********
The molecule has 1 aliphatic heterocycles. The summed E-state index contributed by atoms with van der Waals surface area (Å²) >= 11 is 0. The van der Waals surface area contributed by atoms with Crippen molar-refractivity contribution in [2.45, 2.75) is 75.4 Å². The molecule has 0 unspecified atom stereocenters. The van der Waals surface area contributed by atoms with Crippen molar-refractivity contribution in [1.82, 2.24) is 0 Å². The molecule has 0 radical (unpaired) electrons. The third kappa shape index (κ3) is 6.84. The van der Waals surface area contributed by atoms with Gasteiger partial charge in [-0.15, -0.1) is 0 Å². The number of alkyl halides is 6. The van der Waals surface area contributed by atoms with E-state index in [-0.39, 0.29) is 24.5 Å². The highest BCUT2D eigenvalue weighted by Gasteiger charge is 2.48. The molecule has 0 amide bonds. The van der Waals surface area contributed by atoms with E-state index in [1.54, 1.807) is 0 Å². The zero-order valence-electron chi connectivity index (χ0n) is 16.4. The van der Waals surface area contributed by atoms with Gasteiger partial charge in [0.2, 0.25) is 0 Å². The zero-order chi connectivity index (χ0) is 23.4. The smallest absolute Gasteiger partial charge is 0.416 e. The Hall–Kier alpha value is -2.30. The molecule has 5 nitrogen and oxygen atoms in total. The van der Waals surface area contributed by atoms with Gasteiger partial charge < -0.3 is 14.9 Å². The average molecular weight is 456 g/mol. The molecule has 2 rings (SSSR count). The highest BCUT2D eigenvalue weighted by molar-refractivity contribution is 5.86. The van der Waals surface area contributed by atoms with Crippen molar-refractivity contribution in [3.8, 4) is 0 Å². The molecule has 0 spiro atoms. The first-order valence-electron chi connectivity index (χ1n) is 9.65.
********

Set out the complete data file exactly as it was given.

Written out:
The molecule has 1 aliphatic heterocycles. The summed E-state index contributed by atoms with van der Waals surface area (Å²) >= 11 is 0. The van der Waals surface area contributed by atoms with Crippen molar-refractivity contribution in [2.45, 2.75) is 75.4 Å². The molecule has 0 unspecified atom stereocenters. The van der Waals surface area contributed by atoms with Crippen molar-refractivity contribution in [1.82, 2.24) is 0 Å². The molecule has 0 radical (unpaired) electrons. The third kappa shape index (κ3) is 6.84. The van der Waals surface area contributed by atoms with Gasteiger partial charge in [-0.15, -0.1) is 0 Å². The number of alkyl halides is 6. The van der Waals surface area contributed by atoms with E-state index in [-0.39, 0.29) is 24.5 Å². The highest BCUT2D eigenvalue weighted by Gasteiger charge is 2.48. The molecule has 0 amide bonds. The van der Waals surface area contributed by atoms with E-state index in [1.54, 1.807) is 0 Å². The zero-order valence-electron chi connectivity index (χ0n) is 16.4. The van der Waals surface area contributed by atoms with Gasteiger partial charge in [0.2, 0.25) is 0 Å². The zero-order chi connectivity index (χ0) is 23.4. The smallest absolute Gasteiger partial charge is 0.416 e. The Hall–Kier alpha value is -2.30. The molecule has 5 nitrogen and oxygen atoms in total. The van der Waals surface area contributed by atoms with Gasteiger partial charge < -0.3 is 14.9 Å². The average molecular weight is 456 g/mol. The molecule has 2 rings (SSSR count). The highest BCUT2D eigenvalue weighted by molar-refractivity contribution is 5.86. The van der Waals surface area contributed by atoms with Crippen molar-refractivity contribution in [3.8, 4) is 0 Å². The molecule has 0 spiro atoms. The first-order valence-electron chi connectivity index (χ1n) is 9.65.